Motorola Photon vs. Samsung Galaxy S II Epic 4G Touch

Facebooktwittergoogle_plusredditpinterestlinkedinmail

Update (12/18/2012): I recently updated my Epic 4G Touch to firmware version EK02, and my GPS reliability has taken a hit. Where it would get a GPS lock fairly quickly (albeit not as quickly as the Photon), it was taking tens of seconds. This morning, I couldn’t get a GPS lock at all. Loading up the awesome GPS Status app from the market let me reset the GPS cache, which got it working, but that’s a bit of a frustration. Let’s hope Samsung gets this resolved (trips to some forums hints that this might be a fairly widespread problem).

Update (3/27/2012): Both Samsung and Motorola have confirmed that the Epic Touch and Photon, respectively, will be getting Ice Cream Sandwich (Android 4.X). No word from either one on when, but it’ll be sometime in 2012.

Amazon’s recent Penny Pincher sale, where they offered every phone on Sprint, AT&T, and Verizon for $.01 with a new line, coincided perfectly with my family’s need to add a couple of lines for my wife and son. I’ve been using the Motorola Photon for a few months and liked it, but when an opportunity arises to get something for a penny, it makes sense to buy whatever’s worth the most money. Right now, on Sprint, that’s the painfully-named Samsung Galaxy S II Epic 4G Touch (hereinafter to be called the Epic Touch), and so we bought two of them.

This fortuitous coincidence means that I’ve had a week now to compare the Photon side by side with the Epic Touch, and I thought there might be some value in posting my experience. After all, if you’re looking for a new phone on Sprint today, then the Photon and Epic Touch are probably at the top of your list (with maybe the HTC Evo 3D tossed in for fun). I’ll outline those experiences here, but this won’t be a review, exactly. Instead, I’m simply going to make note of those areas that are important to me and where there’s some difference (or none) between the the two phones.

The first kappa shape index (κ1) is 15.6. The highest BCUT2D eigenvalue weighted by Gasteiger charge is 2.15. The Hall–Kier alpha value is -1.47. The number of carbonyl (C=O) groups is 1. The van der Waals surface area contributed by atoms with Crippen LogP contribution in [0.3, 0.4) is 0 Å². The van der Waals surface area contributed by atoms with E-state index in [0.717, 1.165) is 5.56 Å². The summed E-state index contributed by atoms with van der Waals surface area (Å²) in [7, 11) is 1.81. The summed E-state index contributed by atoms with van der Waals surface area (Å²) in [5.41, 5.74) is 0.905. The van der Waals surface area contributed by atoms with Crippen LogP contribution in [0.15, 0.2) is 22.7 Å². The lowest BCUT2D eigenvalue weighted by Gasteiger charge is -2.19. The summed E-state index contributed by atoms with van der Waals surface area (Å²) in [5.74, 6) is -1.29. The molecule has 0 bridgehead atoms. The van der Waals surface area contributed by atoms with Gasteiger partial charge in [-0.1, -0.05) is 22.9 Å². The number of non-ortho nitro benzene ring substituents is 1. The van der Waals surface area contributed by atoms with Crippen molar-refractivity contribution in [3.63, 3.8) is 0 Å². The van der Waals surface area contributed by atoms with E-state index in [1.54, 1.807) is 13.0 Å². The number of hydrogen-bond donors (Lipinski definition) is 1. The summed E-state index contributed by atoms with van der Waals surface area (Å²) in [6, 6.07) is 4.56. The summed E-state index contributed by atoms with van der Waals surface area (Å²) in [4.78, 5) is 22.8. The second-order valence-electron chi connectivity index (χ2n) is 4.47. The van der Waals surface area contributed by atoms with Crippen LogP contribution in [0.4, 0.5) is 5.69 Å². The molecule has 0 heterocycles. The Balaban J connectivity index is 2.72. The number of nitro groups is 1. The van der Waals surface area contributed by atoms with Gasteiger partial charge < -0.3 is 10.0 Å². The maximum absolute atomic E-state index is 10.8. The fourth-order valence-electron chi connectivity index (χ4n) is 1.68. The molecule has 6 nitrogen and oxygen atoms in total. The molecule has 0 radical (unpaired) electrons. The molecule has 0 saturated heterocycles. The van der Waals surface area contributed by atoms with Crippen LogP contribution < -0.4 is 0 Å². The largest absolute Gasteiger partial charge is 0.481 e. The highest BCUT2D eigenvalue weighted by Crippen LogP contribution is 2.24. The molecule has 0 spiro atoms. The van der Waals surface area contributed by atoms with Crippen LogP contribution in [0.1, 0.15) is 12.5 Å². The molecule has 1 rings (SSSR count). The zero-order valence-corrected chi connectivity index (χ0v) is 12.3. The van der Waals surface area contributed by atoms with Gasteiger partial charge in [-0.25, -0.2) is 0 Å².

In general, let me stress: both are great phones. You can’t go wrong with either, and if you’ve already purchased one or the other then nothing I say here should be taken as indicting your choice. Indeed, I’m having a difficult time deciding between them myself. I’m 99% there, but it’s definitely not a clear-cut decision.

Screen

We stare at a smartphone’s screen for literally hours a day, and its quality can make or break the experience. In the case of the Photon and Epic Touch, and for me at least, deciding which phone’s screen is better has been the most difficult part of this whole process.

The Epic Touch has a brilliant Super AMOLED Plus screen with lots of color and deep blacks, but it’s also a very large screen (4.52”) with lower resolution (800X480). For me, the resolution and size is a positive because as much as I hate to admit it, my eyes are getting a bit older and near objects a bit more blurry. For someone with better eyes, however, a higher resolution would mean more information displayed on-screen. Colors on the Epic Touch can also be a bit over-saturated, which can be attractive in some cases but also a bit unnatural.